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Terminal Deoxynucleotidyl Transferase–Positive Cells in Human Tonsils

James A. Strauchen MD, Lorraine K. Miller PhD
DOI: http://dx.doi.org/10.1309/M8V2-DWPB-DVX1-UBPC 12-16 First published online: 1 July 2001


To study the possible cellular origin of recently recognized indolent terminal deoxynucleotidyl transferase (TdT)-positive T-lymphoblastic proliferations of the tonsils and oropharynx, we studied normal human tonsils for the presence of TdT-positive cells. TdT-positive cells were readily demonstrated in the tonsils from 15 children and adults by immunohistochemical staining. TdT-positive cells were distributed in discrete foci at the periphery of lobules of lymphoid tissue and adjacent to fibrous septa and had the morphologic features of small to medium-sized lymphocytes. Double-antibody staining indicated the TdT-positive cells had the phenotype of uncommitted early lymphoid precursors (CD3–, CD79a–, CD10–). Foci of TdT-positive cells were not identified in 6 reactive lymph nodes studied as controls. These studies indicate that tonsils, like bone marrow and thymus, are sites of lymphopoiesis. The presence of TdT-positive precursor cells in human tonsils may be a factor in the pathogenesis of recently described indolent T-lymphoblastic proliferations involving the tonsils and oropharynx. The presence of TdT-positive cells in human tonsils should not be misinterpreted as evidence of lymphoblastic lymphoma or leukemia.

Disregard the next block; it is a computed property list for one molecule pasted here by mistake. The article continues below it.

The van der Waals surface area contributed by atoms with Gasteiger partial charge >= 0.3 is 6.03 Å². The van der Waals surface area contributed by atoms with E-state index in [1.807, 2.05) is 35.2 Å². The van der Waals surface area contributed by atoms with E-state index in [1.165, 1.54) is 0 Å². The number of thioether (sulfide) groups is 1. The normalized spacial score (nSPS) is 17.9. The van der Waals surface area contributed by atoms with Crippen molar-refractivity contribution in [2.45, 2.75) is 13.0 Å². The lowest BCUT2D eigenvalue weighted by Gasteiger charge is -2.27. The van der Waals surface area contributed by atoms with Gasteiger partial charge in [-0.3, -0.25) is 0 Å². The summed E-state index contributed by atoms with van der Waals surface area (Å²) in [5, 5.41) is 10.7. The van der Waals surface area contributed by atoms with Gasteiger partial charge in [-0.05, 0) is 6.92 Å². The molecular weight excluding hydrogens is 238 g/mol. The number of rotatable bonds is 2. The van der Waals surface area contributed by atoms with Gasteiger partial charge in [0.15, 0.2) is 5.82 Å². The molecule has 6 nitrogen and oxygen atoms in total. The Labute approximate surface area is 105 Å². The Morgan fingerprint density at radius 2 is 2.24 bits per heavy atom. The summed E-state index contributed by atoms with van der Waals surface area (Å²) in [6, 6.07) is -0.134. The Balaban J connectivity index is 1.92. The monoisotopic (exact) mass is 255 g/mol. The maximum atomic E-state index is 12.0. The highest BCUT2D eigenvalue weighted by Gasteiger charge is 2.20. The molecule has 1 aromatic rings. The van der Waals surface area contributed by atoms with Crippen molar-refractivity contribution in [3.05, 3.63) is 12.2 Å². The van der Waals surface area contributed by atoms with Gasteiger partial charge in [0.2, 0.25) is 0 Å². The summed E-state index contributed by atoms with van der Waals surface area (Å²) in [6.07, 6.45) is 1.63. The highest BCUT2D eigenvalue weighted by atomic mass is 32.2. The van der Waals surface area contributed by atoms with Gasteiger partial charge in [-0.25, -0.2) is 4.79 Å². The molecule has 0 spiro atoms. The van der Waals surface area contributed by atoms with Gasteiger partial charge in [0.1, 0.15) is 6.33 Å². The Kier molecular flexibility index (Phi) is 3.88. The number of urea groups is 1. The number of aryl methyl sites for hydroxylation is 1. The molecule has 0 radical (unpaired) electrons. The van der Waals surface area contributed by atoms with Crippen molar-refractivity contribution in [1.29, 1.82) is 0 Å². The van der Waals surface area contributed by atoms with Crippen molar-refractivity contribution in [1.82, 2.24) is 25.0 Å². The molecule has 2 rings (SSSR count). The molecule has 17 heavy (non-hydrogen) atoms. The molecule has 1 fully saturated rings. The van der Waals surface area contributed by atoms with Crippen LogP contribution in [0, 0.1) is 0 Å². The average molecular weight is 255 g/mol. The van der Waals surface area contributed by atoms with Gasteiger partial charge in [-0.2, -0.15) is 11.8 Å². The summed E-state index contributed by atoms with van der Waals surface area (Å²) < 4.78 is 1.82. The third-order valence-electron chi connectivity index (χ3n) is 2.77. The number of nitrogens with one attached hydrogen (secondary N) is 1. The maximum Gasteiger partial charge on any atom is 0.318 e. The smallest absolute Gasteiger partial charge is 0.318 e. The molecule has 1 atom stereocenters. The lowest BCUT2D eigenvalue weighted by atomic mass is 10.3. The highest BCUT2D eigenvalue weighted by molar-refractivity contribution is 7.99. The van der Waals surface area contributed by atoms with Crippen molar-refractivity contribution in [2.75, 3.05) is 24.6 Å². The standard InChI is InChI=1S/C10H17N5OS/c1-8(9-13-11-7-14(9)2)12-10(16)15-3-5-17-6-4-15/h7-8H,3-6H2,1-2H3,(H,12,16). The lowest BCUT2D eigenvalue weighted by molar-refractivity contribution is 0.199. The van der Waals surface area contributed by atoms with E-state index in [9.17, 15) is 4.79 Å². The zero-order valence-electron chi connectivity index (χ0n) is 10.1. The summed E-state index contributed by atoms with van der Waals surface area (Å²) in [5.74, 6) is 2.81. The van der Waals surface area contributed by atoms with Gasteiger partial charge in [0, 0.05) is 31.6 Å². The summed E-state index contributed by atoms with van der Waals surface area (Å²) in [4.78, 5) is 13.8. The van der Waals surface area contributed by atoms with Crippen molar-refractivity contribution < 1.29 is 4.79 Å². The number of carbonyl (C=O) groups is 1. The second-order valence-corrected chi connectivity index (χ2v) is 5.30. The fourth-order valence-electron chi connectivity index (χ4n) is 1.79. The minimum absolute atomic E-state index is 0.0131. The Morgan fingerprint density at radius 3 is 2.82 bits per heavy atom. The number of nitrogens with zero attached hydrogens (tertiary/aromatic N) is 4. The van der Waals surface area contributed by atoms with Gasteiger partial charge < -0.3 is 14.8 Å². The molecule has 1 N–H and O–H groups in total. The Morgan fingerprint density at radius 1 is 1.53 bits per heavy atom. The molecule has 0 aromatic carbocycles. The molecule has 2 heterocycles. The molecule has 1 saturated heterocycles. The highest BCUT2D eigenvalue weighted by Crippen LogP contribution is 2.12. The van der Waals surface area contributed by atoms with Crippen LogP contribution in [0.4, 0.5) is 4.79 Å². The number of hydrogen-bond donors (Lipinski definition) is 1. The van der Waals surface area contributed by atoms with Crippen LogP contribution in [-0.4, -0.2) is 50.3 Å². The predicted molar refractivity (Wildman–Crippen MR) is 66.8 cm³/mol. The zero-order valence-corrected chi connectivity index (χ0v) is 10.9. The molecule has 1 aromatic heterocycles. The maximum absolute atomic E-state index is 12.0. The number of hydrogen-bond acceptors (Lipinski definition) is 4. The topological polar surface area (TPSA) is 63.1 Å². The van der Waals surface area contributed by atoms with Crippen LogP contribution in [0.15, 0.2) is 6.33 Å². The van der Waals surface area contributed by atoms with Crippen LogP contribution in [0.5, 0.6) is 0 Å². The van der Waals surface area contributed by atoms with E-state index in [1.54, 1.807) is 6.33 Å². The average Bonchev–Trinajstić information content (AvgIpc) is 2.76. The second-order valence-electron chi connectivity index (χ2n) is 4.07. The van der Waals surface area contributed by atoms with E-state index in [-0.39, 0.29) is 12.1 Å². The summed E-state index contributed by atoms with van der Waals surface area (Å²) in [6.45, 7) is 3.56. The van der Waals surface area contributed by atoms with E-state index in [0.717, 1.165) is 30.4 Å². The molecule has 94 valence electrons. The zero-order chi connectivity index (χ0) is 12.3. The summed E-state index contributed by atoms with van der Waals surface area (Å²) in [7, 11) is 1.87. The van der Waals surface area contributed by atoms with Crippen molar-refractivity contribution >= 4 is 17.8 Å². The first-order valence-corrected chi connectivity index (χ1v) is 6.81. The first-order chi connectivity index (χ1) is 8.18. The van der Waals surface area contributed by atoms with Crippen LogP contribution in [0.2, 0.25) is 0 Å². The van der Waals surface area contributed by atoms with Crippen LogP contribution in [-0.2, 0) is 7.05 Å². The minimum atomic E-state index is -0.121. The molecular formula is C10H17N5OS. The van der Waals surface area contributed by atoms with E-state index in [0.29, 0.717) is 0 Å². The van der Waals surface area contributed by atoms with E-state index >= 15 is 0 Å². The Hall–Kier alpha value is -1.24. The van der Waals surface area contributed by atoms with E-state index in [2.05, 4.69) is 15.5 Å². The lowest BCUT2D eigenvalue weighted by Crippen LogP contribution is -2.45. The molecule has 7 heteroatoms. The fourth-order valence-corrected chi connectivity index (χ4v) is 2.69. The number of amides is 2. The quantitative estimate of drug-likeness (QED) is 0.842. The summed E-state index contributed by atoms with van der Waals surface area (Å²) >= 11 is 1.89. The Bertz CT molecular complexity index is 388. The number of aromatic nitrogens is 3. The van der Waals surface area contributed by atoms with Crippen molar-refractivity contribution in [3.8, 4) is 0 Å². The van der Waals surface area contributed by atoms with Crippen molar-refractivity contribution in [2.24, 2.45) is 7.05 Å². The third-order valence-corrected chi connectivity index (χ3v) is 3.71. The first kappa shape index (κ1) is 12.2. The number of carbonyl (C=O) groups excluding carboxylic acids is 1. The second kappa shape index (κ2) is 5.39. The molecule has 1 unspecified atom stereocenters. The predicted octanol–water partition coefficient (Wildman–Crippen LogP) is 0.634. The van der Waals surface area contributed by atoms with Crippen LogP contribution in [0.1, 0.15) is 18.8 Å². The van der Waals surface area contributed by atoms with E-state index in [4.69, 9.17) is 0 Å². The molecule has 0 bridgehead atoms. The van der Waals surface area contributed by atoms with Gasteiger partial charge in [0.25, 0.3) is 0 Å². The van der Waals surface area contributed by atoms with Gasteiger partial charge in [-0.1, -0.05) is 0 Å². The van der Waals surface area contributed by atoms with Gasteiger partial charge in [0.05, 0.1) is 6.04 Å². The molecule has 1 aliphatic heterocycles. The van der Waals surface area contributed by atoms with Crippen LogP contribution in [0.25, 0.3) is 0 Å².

Key Words:
  • Terminal deoxynucleotidyl transferase
  • TdT
  • Tonsil
  • Lymphoblastic lymphoma